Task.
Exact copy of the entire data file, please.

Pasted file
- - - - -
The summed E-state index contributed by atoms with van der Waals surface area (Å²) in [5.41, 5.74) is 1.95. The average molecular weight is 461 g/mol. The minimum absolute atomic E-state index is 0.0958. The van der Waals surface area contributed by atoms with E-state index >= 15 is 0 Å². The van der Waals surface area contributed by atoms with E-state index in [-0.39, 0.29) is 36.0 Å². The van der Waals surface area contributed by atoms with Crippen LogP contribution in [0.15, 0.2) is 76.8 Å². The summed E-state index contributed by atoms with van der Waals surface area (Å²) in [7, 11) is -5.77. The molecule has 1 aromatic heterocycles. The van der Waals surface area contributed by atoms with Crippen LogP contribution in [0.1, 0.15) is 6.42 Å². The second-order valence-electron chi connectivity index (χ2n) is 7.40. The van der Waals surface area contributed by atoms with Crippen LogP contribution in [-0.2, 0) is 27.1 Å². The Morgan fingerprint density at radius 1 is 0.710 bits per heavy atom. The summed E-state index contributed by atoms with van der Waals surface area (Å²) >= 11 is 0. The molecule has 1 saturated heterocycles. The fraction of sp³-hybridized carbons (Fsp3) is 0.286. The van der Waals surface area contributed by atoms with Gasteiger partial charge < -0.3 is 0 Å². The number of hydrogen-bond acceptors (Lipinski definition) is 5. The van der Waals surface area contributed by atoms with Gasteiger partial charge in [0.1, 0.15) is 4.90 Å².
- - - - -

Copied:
The summed E-state index contributed by atoms with van der Waals surface area (Å²) in [5.41, 5.74) is 1.95. The average molecular weight is 461 g/mol. The minimum absolute atomic E-state index is 0.0958. The van der Waals surface area contributed by atoms with E-state index >= 15 is 0 Å². The van der Waals surface area contributed by atoms with E-state index in [-0.39, 0.29) is 36.0 Å². The van der Waals surface area contributed by atoms with Crippen LogP contribution in [0.15, 0.2) is 76.8 Å². The summed E-state index contributed by atoms with van der Waals surface area (Å²) in [7, 11) is -5.77. The molecule has 1 aromatic heterocycles. The van der Waals surface area contributed by atoms with Crippen LogP contribution in [0.1, 0.15) is 6.42 Å². The second-order valence-electron chi connectivity index (χ2n) is 7.40. The van der Waals surface area contributed by atoms with Crippen LogP contribution in [-0.2, 0) is 27.1 Å². The Morgan fingerprint density at radius 1 is 0.710 bits per heavy atom. The summed E-state index contributed by atoms with van der Waals surface area (Å²) >= 11 is 0. The molecule has 1 saturated heterocycles. The fraction of sp³-hybridized carbons (Fsp3) is 0.286. The van der Waals surface area contributed by atoms with Gasteiger partial charge < -0.3 is 0 Å². The number of hydrogen-bond acceptors (Lipinski definition) is 5. The van der Waals surface area contributed by atoms with Gasteiger partial charge in [0.1, 0.15) is 4.90 Å².